The Accra Fast Track High Court yesterday sentenced an employee of the DHL courier service, Roger Ocloo, and Ellis Nyaho Tamakloe, a student, to 10 years imprisonment each for attempting to export 695 grammes of cannabis to the United Kingdom (UK).
The court, presided over by Mrs Justice Iris May Brown, a Court of Appeal judge with additional responsibility as a High Court judge, had found them guilty on April 26, 2007 but deferred the sentence to yesterday.
That followed a plea of mitigation by Mr Ellis Owusu-Fordjour, counsel for Tamakloe, that the accused was a first-time offender and a young man with good educational background and the fact that counsel for Ocloo was not in court.
The accused persons pleaded not guilty to two counts of attempted exportation of narcotic drugs without lawful authority and possessing narcotic drugs without lawful authority but the court found them guilty and sentenced each of them to 10 years on each count, to run concurrently.
The court said it took into consideration the plea for mitigation by counsel for the accused persons and awarded the minimum sentence because revenue that would have been lost to the company and the country as a result of the offence would have been enormous.
The facts of the case, as presented by Mrs Evelyn Keelson, a Principal State Attorney, were that on August 29, 2006 DHL officials, while going through their normal formalities before shipment, detected that one consignment with air waybill number AWB4361050536 and meant for shipment to the UK was “unusually bulky”.
“When that particular shipment was opened, it contained two parcels of compressed dried leaves suspected to be cannabis sativa (wee), a narcotic drug,” she said.
She said a report was made to the Narcotics Control Board (NACOB) and investigations revealed that the shipment had been brought in to be sent to an address in the UK by Ocloo.
It was detected that Ocloo used a different route code to outwit the DHL officials that it was he who brought the parcel.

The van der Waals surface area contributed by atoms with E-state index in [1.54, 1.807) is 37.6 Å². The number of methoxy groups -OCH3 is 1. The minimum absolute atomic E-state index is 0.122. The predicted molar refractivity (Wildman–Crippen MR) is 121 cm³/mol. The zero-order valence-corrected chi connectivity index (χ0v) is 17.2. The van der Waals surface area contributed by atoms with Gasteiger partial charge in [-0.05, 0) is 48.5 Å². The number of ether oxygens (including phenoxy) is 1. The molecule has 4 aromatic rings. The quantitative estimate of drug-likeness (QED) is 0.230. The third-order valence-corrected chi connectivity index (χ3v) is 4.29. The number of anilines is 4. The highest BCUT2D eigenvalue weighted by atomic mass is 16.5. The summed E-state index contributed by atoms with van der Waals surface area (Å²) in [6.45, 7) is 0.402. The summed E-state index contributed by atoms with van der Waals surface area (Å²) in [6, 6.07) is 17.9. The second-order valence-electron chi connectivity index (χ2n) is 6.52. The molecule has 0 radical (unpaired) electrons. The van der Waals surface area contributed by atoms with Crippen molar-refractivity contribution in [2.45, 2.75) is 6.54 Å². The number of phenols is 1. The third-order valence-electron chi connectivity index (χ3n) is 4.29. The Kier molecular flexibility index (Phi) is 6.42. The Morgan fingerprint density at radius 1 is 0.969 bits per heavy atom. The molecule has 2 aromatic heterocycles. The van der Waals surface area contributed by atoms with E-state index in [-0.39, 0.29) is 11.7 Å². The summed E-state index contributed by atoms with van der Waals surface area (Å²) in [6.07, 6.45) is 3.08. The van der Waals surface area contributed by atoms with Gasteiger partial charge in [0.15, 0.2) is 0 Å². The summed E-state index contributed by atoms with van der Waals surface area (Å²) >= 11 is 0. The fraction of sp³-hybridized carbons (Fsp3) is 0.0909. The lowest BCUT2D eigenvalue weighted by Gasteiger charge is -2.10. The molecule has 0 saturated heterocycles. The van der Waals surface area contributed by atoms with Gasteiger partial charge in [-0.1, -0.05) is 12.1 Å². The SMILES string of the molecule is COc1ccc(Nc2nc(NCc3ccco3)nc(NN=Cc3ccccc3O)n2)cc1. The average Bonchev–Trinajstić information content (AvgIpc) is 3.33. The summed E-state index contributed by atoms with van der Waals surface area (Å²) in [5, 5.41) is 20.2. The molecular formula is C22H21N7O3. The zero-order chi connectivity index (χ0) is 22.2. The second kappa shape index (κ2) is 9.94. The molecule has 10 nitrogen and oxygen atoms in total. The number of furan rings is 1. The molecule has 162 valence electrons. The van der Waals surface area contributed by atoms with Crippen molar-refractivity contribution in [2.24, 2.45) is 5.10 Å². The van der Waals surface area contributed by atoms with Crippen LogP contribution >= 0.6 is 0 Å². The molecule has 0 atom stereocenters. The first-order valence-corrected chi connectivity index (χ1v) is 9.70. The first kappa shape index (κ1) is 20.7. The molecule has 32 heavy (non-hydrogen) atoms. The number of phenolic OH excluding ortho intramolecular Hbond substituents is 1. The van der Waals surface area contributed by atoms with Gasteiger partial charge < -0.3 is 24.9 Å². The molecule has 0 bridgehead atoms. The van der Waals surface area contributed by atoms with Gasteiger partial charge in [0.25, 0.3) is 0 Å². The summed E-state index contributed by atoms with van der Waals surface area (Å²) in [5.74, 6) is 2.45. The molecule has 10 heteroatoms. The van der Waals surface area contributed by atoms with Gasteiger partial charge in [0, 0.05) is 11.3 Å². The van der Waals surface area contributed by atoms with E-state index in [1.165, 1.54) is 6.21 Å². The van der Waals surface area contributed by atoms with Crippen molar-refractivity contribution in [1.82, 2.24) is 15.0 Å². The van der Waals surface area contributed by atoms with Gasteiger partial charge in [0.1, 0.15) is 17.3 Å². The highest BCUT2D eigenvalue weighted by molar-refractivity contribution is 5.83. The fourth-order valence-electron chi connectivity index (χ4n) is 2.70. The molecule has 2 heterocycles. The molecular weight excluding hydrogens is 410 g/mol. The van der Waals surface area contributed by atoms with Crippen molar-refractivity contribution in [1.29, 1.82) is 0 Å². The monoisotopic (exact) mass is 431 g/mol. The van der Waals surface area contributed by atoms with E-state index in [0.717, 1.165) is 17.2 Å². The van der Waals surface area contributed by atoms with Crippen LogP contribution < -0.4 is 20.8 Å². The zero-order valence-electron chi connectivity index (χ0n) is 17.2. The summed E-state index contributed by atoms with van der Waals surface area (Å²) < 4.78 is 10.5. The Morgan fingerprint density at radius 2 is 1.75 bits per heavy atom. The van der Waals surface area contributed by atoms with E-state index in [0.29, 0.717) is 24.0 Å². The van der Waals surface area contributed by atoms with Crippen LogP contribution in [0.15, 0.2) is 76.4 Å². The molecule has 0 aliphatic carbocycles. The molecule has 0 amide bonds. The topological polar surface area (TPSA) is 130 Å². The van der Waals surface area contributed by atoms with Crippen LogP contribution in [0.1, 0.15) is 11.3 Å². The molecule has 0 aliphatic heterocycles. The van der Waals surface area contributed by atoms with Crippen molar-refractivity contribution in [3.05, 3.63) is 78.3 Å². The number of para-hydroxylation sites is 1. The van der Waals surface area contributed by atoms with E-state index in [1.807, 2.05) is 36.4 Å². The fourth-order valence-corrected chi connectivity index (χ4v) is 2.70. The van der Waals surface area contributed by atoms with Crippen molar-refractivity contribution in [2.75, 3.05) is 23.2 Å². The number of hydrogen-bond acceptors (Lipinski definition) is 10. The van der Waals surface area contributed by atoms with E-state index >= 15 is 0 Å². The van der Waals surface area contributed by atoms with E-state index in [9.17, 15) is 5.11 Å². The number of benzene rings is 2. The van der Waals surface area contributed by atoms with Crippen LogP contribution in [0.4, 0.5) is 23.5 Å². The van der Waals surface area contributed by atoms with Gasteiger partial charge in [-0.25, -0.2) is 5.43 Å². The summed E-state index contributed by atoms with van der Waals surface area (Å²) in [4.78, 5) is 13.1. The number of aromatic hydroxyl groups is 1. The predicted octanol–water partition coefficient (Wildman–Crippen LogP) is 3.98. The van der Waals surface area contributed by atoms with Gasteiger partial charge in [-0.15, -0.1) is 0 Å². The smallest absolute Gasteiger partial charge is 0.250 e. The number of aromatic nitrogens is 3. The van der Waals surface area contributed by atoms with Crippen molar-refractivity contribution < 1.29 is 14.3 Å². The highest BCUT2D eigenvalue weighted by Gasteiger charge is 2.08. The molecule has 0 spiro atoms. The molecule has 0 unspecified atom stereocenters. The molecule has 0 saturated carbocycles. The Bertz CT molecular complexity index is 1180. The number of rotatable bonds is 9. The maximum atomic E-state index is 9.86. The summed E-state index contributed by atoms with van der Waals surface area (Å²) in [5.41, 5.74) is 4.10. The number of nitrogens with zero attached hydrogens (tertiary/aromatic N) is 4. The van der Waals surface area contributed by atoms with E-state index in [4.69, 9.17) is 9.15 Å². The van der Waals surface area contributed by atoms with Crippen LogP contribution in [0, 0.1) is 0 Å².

The prosecutor told the court that the sender's particulars bore the address of Friesland West Africa, a company located at the Airport Residential Area in Accra, but investigations later revealed that Friesland was not the sender of the consignment and that Ocloo had falsified the address.
Ocloo then mentioned Tamakloe as the person who had brought the consignment for shipment and when he was also arrested, he mentioned Harry Campbell as the one who gave the parcel to him to send to DHL.
The prosecutor said Tamakloe had told interrogators that he did not know that the parcel contained cannabis. Later, the police found the airway bill covering the shipment in Ocloo's house.
The court held that had it not been the vigilance of the DHL officials, the offence would have been completed and the parcel sent to the addressee, explaining that the fact that the parcel was found in the offices of the DHL did not mean that the accused persons should not be held liable.
According to the court, it was not in dispute that Ocloo processed the parcel for shipment to the addressee in London, while he also admitted that he falsified the name of the original sender of the parcel, as well as the route code.
It said the deliberate act of concealing the real sender of the parcel and the route code did not exonerate Ocloo from the offence and found him guilty of the two counts.
Similarly, the court held, in the case of Tamakloe, that an attempt was made to arrest Campbell who was alleged to have given the parcel to Tamakloe but he bolted and had since not been arrested.
The court said although Campbell's absence was not detrimental to the defence of Tamakloe, Tamakloe's testimony showed that by previous association he knew the correct procedure in sending parcels through DHL and yet he acted to the contrary in the instant case.
Moreover, the court held that Tamakloe's complicity in using a false address and wrong signature meant he did that while aware of the illegality of the whole exercise.
Story by Stephen Sah